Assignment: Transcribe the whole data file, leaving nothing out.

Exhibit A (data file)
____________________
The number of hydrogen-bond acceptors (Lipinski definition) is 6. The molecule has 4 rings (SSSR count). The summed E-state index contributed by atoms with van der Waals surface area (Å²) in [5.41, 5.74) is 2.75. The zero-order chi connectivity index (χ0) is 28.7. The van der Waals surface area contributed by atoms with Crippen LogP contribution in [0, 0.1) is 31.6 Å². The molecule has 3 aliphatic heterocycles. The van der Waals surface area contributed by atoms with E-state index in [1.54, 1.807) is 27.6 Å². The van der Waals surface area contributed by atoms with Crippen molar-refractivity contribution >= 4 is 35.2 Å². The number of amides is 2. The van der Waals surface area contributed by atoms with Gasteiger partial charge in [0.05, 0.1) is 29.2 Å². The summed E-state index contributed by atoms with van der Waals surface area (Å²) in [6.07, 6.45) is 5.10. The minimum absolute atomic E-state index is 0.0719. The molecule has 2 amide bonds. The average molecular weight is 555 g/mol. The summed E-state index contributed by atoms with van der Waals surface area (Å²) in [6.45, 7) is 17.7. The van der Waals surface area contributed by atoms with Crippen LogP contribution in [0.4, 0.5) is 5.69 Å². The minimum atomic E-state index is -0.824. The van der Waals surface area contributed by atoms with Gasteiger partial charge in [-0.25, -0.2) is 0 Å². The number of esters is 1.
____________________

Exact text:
The number of hydrogen-bond acceptors (Lipinski definition) is 6. The molecule has 4 rings (SSSR count). The summed E-state index contributed by atoms with van der Waals surface area (Å²) in [5.41, 5.74) is 2.75. The zero-order chi connectivity index (χ0) is 28.7. The van der Waals surface area contributed by atoms with Crippen LogP contribution in [0, 0.1) is 31.6 Å². The molecule has 3 aliphatic heterocycles. The van der Waals surface area contributed by atoms with E-state index in [1.54, 1.807) is 27.6 Å². The van der Waals surface area contributed by atoms with Crippen molar-refractivity contribution >= 4 is 35.2 Å². The number of amides is 2. The van der Waals surface area contributed by atoms with Gasteiger partial charge in [0.05, 0.1) is 29.2 Å². The summed E-state index contributed by atoms with van der Waals surface area (Å²) in [6.07, 6.45) is 5.10. The minimum absolute atomic E-state index is 0.0719. The molecule has 2 amide bonds. The average molecular weight is 555 g/mol. The summed E-state index contributed by atoms with van der Waals surface area (Å²) in [6.45, 7) is 17.7. The van der Waals surface area contributed by atoms with Crippen LogP contribution in [0.4, 0.5) is 5.69 Å². The minimum atomic E-state index is -0.824. The van der Waals surface area contributed by atoms with Gasteiger partial charge in [-0.25, -0.2) is 0 Å². The number of esters is 1.